Ada was now older than 12 weeks and was waking only once for a feeding around 4:30am each night. She started waking later and later for this feed, taking more formula during the day, and taking less formula for her first feed of the waking day because she had already gotten milk at 4:30/5:30am. I decided to give up the 4:30am feeding so she could take a full feeding for her first feed of the day. For a week or so, I would replace Ada's binky at 4:30am instead of giving a feeding. She did fine without the milk, but she was verrrrry reliant on that binky. It got to the point where I was replacing her binky 5+  times before finally getting up for the day. With Jackie's encouragement, I moved Ada to her own crib in her own room, and let her cry it out when she woke at 4:30am instead of replacing the binky. 

The first night, she cried for 40 minutes. 

The next night, she cried for 70 minutes. 

But the third night, she cried intermittently for only 5 minutes. 

And just like that, she was sleeping through the night (9pm-7am), and SO WAS I!

Using extinction, we helped our daughter eliminate her last nightfeed and begin sleeping through the night at 13 weeks old.

Would I recommend this method at this age for other families? I'm a bit more hesitant to recommend this action. Biologically, babies may need two nightfeeds until 6 months old and one nightfeed until 9 months old. I gave up Ada's nightfeed mostly because one book said that babies can sleep through the night by 12 weeks old -- talk about trusting a book! I do definitely think that many babies can give up nightfeeds sooner than they actually do, and many babies can give up nightfeeds before or right around 12 weeks. However, I think if possible, it's better to let these nightfeeds drop on their own, which happens when a baby has a good overall schedule, is getting enough milk throughout the day, and does not have any negative sleep associations. If your baby is waking in the night more often than you'd like, make sure he doesn't have any sleep associations he can't control (nursing, binkies, etc.) and that he has a good daytime schedule, and you'll likely see the nightfeeds disappear on their own.

6.5 months - Trained Her to Take Proper Naps

As I mentioned above, I dealt with catnaps for four solid months. During this time, I read anything I could about how to solve the problem and tried to implement it. Every time she woke up early from a nap, I tried something to get her to go back to sleep. I tried so many things throughout these months! I tried putting her down earlier, giving her the binky, sneaking her the binky, letting her cry it out, putting her in a swing for the whole nap, putting her in a pitch black room for her nap, holding her to sleep the whole time, and vigorously rocking her back to sleep after she woke. If anything ever worked, it only worked for a day or two. I just didn't have enough knowledge about all the WHYs and HOWs of sleep training. 

After four months of this, I happened upon a sleep consultant in one of my many internet searches. I wasn't looking for one, I was just looking for answers. I told Pam all about everything I had tried to get Ada to take proper naps, and I also told her I didn't understand the issue because Ada fell asleep independently AND slept through the night (the two most common sleeping problems), so why on earth couldn't she nap?! Pam assured me that she could fix the problem, so I decided to take the chance and spend the money.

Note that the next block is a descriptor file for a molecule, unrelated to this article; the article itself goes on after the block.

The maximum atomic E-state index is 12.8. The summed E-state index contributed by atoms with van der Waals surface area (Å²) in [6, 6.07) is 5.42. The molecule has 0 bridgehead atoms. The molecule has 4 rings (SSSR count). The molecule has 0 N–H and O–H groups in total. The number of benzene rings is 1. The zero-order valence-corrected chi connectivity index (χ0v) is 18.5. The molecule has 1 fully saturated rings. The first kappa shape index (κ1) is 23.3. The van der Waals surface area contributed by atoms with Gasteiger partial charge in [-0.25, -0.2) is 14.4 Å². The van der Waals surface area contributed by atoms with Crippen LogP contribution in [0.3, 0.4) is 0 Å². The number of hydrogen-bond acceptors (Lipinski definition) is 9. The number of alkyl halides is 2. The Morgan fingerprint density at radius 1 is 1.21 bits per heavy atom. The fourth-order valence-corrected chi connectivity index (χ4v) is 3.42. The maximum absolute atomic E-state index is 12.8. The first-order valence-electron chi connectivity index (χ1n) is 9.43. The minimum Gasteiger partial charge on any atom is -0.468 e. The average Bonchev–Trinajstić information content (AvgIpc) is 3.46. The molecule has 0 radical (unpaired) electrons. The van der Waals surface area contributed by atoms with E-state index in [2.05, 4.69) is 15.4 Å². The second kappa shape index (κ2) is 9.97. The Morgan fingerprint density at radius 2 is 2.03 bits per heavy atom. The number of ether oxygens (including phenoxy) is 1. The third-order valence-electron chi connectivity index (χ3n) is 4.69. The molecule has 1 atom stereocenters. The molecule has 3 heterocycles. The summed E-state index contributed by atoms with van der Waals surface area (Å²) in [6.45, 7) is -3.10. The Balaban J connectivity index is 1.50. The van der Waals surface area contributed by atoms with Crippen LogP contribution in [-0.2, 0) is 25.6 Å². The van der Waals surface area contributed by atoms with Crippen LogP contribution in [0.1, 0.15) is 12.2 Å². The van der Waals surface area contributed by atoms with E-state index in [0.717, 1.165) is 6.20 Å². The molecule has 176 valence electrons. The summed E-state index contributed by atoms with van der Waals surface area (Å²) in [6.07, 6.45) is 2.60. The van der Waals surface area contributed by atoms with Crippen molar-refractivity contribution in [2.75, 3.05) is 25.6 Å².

Teaching Ada to take consolidated naps mostly involved darkening her room further, finding the sweet spot for how long she should be awake between each nap, and instituting Crib 60. I used the extinction method anytime she was supposed to be asleep, which meant that if she was awake and crying, I left her to do her thing and did not check on her in person (though I was constantly watching the video monitor!). In a matter of two weeks, Ada was finally taking nice, long, age-appropriate naps 90% of the time, and I was a brand new mama! 

After four months of enduring 33-minute naps, a sleep consultant helped us teach our daughter to take consolidated naps (1+ hour).

Would I recommend this method at this age for other families? Of course! Most experts agree that by the time Baby is 4-6 months old, it's okay to allow some crying for the purpose of sleep training. What I do not recommend is running yourself ragged by trying everything, like I did before hiring a consultant. Babies need consistency to learn good sleep habits, and when you're unsure about exactly how to implement all the things you're reading about, it's more likely that you'll do it incorrectly and give up prematurely.

Even before my formal training, you can see that I was comfortable with crying methods. Not everyone is, and that's fine! But I definitely think that the more crying you can tolerate, the quicker you can fix your baby's sleep problems (though make sure to time things right in order to hear as little crying as possible).

All the research I have done on crying methods just leads me to believe even more that a baby who lives in a loving home will suffer no emotional damage from crying done during sleep training. My daughter is proof! Although she cried during sleep training, she loved me throughout training and to this day. She learned fantastic sleeping skills early on because I trained her to do so, and as a result, we're both much happier and well-rested. That's all I want for other families!